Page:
|LIVING WITH DEXTERS: Some Considerations
|Your new Dexters might be your first cattle or perhaps your
first livestock of any kind. If you’ve had a horse or other
farm animals before, you have some idea of the environment
and care big animals need. A person completely new to
livestock, however, needs to look carefully at his place and
evaluate what is needed for Dexters. Here are some things to
This has been the single most important and expensive problem I’ve had, even with good perimeter fencing to start
Even small cows are relatively big compared to other livestock. Your Dexters, not being riding animals like horses,
probably won't come to you halter-broken and well-accustomed to being handled, as a saddle horse would. Fencing
designed for goats, for example, might be adequate for a horse, but not for Dexters. To avoid “rodeo” herding, plan
well-thought out pasture-connected corral/s, with a sweep and headgate or some other method of immobilizing animals
for the vet or routine care.
Chances are, tying a cow to the fence of an open corral isn’t going to work very well. Having made this mistake, I can
tell you that only small calves can be kept still for, e.g.. vaccination and tattooing, by haltering and winching the head up
next to a corral fence.
Your perimeter fencing needs to be 4’ or more high, preferably with a hot wire inside at nose level. I like woven wire. I’
ve never had the luxury of enough small, secure pens for confinement or a lane for moving cows from one area to
another. If your cows have a well-defined lead cow that the herd will follow, this might not be important. But if you live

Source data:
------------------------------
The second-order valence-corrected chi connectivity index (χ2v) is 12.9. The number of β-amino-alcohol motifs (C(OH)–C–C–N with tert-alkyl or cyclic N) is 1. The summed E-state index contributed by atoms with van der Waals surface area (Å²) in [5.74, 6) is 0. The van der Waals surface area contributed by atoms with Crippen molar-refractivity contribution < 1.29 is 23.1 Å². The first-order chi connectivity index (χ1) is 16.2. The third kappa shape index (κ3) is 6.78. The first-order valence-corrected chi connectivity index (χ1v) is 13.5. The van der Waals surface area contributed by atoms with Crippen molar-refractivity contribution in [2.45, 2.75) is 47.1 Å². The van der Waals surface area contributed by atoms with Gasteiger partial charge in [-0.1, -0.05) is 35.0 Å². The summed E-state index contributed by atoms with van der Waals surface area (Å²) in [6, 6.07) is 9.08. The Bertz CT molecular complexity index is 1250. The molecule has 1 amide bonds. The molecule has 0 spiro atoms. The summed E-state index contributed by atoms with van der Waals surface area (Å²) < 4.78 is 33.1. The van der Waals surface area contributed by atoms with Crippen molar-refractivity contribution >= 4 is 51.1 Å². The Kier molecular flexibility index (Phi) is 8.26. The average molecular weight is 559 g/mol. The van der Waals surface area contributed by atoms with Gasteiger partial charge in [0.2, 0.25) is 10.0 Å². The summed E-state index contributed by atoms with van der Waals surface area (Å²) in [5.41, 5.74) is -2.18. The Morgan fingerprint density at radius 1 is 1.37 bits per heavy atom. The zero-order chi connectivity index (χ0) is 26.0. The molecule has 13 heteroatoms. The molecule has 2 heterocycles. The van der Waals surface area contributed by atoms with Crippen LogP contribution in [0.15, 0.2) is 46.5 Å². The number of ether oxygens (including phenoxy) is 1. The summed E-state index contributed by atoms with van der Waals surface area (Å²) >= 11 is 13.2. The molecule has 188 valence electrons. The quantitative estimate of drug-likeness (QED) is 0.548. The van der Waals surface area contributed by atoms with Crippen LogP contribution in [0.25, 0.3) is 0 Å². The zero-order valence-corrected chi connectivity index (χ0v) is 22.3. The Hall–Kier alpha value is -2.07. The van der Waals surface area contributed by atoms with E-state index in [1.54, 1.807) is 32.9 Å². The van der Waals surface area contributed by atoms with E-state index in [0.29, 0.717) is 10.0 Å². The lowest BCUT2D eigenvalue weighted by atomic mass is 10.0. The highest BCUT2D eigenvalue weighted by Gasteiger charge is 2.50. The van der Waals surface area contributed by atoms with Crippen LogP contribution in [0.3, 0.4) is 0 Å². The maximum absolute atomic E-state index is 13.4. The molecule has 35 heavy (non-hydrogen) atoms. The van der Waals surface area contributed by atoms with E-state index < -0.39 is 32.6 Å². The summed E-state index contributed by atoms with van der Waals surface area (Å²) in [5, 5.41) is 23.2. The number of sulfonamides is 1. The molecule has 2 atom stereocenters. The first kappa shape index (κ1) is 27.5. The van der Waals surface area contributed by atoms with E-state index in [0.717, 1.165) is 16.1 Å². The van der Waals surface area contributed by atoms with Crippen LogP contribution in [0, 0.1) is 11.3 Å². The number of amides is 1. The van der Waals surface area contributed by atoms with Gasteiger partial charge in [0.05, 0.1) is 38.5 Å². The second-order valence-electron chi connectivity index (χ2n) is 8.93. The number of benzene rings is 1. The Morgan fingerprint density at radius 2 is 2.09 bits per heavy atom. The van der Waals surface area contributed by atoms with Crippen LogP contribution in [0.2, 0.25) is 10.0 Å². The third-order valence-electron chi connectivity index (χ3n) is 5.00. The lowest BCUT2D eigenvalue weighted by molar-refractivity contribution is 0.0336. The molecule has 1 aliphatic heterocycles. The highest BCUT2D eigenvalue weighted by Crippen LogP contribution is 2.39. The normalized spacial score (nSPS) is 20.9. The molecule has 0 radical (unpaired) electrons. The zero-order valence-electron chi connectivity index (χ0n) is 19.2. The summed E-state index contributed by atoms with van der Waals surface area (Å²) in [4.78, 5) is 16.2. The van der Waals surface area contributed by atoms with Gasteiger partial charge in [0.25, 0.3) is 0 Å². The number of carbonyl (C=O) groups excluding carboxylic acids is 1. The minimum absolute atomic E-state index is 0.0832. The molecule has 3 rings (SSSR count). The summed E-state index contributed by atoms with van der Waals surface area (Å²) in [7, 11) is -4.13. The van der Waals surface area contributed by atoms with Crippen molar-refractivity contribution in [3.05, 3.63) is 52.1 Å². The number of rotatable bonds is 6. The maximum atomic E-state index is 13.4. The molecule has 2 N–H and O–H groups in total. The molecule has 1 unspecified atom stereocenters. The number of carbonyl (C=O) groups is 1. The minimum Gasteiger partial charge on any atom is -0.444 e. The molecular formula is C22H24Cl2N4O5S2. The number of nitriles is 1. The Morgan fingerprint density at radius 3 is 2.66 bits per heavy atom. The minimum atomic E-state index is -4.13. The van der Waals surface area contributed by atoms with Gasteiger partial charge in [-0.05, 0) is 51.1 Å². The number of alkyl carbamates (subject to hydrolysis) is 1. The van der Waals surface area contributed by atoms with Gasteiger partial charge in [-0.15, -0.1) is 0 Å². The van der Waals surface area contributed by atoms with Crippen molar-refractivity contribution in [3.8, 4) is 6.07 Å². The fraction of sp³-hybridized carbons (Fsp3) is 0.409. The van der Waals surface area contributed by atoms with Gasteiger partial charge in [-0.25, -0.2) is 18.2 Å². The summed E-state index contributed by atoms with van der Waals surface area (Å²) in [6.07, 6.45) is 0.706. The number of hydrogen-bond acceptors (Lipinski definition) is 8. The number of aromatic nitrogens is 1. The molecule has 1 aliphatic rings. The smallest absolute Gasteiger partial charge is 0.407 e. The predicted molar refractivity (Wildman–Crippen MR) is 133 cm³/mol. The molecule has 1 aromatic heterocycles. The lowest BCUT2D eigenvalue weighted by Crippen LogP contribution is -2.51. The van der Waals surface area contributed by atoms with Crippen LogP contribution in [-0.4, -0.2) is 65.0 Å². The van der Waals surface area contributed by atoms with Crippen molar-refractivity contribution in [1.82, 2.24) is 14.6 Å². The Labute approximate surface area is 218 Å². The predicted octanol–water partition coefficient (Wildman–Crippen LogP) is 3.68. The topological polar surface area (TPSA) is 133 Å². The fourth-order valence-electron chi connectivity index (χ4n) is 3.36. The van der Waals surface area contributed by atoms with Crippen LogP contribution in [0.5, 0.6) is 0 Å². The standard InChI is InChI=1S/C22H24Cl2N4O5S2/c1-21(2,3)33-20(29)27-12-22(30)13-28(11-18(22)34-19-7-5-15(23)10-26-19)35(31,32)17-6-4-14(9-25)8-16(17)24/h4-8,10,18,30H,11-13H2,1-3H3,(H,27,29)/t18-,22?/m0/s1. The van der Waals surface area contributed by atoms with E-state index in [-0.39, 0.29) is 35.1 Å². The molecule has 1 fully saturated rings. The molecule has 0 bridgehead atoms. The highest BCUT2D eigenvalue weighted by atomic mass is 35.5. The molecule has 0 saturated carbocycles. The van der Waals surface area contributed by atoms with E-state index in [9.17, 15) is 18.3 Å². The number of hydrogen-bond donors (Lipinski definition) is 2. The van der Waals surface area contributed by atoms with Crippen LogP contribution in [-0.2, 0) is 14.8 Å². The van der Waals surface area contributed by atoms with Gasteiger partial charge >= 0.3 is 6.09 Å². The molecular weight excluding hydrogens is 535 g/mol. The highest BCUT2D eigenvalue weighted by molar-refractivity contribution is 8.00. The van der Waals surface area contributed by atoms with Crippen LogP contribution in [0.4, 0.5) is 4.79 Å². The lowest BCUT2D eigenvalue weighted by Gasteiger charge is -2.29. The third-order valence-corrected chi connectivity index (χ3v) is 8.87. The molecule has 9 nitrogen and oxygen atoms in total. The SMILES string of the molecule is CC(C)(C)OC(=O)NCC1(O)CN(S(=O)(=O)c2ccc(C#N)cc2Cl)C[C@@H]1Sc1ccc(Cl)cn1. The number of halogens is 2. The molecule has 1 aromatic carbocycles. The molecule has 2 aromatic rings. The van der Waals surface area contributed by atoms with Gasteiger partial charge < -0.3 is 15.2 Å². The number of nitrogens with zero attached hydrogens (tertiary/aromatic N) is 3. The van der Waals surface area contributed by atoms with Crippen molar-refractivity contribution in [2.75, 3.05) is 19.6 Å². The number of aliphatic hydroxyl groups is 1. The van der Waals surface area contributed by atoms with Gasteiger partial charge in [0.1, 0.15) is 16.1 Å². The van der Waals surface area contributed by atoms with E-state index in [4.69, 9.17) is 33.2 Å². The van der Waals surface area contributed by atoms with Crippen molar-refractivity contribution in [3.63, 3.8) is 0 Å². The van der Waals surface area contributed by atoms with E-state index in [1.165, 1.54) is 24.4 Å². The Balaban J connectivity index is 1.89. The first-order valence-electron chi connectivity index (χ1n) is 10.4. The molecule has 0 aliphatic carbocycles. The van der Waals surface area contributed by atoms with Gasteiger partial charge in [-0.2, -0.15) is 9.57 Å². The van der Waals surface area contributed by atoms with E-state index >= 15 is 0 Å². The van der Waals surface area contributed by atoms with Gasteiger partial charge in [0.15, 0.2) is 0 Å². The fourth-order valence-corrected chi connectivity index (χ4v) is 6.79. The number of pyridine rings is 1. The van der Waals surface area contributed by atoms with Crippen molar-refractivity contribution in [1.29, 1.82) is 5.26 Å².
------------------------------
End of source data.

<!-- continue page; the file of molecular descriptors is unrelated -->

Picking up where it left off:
next to a road the herd can get to (and don’t roadsides always seem to have the yummiest grass?) or don’t have pet-
like cows, it ‘s better to have a secure way to move them from one area to another, especially if you are the only
Electric fencing has its uses, but not as perimeter fencing. When it works, it’s great, but it can also be a maintenance
nightmare if the area has trees which shed branches or brush growing up to touch the wire or tape. Your animals will
respect it if you can make sure they have all gotten a jolt or three before you turn them out into an electric-fenced area.
However, no amount of electricity will keep a bull from a pasture full of prospective girlfriends!
Speaking of bulls, if you keep one, you must have some place strong enough to keep him in when he doesn’t want to be
kept in. Yes, Dexter bulls are small by big cow standards, but they are tremendously strong and can be (like mine) agile
jumpers, too. “Cattle panels” don’t hold a determined bovine Romeo. Can you tell this is sad experience again? Big
steel corral panels chained together and to fence posts at each juncture finally worked. The old adage that fences
should be “horse high, sheep tight and bull strong” is absolutely true.
When you keep Dexters in an area with a lot of commercial hay operations, rain is your friend; it magically turns “horse
hay” into much-cheaper “cow hay!” In arid regions with cold winters and never enough irrigation water, the small place